Paralysis In James Joyce's Dubliners, The Sisters

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James Joyce wrote his collection of fifteen short stories named Dubliners in the time when Ireland was going through a period of stagnation and paralysis. This is reflected by main characters of these stories. In the first story of Dubliners, The Sisters, the theme of paralysis is introduced in the very beginning. “Every night as I gazed up at the window I said softly to myself the word paralysis. It had always sounded strangely in my ears, like the word gnomon in the Euclid and the word simony in the Catechism. But now it sounded to me like the name of some maleficent and sinful being. It filled me with fear, and yet I longed to be nearer to it and to look upon its deadly work.” (Dubliners, pg. 7) The boy is afraid of paralysis…show more content…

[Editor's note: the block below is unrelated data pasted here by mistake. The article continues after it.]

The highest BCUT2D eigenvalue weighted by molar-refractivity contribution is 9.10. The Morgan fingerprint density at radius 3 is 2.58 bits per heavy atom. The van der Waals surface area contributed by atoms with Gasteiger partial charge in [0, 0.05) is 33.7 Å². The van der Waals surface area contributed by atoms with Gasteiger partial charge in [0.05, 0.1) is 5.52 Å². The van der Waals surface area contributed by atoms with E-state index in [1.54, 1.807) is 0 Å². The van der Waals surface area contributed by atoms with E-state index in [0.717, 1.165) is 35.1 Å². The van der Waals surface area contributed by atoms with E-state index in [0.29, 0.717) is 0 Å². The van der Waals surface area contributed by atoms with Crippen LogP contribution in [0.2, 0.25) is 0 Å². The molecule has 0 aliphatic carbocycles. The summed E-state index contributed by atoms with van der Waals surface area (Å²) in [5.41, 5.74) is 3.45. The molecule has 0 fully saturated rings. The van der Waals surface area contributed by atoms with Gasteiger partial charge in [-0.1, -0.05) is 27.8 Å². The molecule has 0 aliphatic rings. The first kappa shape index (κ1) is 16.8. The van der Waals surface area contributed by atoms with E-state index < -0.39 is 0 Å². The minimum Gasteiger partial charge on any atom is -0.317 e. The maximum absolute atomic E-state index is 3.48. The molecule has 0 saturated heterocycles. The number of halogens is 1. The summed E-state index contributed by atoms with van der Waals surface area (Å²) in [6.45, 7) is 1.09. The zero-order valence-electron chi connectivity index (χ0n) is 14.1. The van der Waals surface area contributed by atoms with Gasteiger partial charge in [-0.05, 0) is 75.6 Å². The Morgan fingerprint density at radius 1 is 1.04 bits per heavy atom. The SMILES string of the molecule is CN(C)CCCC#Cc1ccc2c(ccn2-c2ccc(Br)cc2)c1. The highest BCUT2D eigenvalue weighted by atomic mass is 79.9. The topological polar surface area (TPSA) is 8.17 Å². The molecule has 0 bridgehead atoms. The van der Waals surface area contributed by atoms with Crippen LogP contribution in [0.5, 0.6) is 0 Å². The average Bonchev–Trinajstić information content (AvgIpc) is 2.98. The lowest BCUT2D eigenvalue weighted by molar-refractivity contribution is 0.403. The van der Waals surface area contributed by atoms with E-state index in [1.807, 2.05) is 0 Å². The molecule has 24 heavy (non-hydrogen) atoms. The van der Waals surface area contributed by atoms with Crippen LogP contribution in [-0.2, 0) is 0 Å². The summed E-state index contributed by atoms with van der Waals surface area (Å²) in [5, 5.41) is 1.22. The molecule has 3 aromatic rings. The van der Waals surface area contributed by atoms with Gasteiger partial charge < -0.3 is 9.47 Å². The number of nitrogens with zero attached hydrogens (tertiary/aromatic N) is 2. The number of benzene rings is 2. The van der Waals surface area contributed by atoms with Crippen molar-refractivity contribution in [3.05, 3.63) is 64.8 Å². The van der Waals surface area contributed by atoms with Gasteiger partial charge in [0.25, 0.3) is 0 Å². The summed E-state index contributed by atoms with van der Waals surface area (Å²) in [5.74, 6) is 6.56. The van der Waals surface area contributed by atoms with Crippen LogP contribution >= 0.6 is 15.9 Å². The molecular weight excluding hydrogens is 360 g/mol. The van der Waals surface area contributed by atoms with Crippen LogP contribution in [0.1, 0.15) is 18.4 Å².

It starts as she is sitting at the window and watching the street, thinking about the past, things that have changed. “Now she was going to go away like the others, to leave her home.”(Dubliners, pg.37) “She had consented to go away, to leave her home. Was that wise?”(Dubliners, pg.38) At this point of the story, it is clear that she has doubts about leaving for a new life. This story depicts the danger of lingering on the past while facing the future. Eveline has to choose whether she will continue in the domestic life or if she decides for the possibility of a new married life abroad. “As she mused the pitiful vision of her mother's life laid its spell on the very quick of her being--that life of commonplace sacrifices closing in final craziness.”(Dubliners, pg.41) The vision that she will have the same fate as her mother had makes her to leave with her lover. She is not still fully decided and this appears in the docks where she finds herself unable to move forward. The idea of leaving Ireland scares her. She stays paralysed when facing a challenge that could lead to a hopeful life far away from the place where she grew
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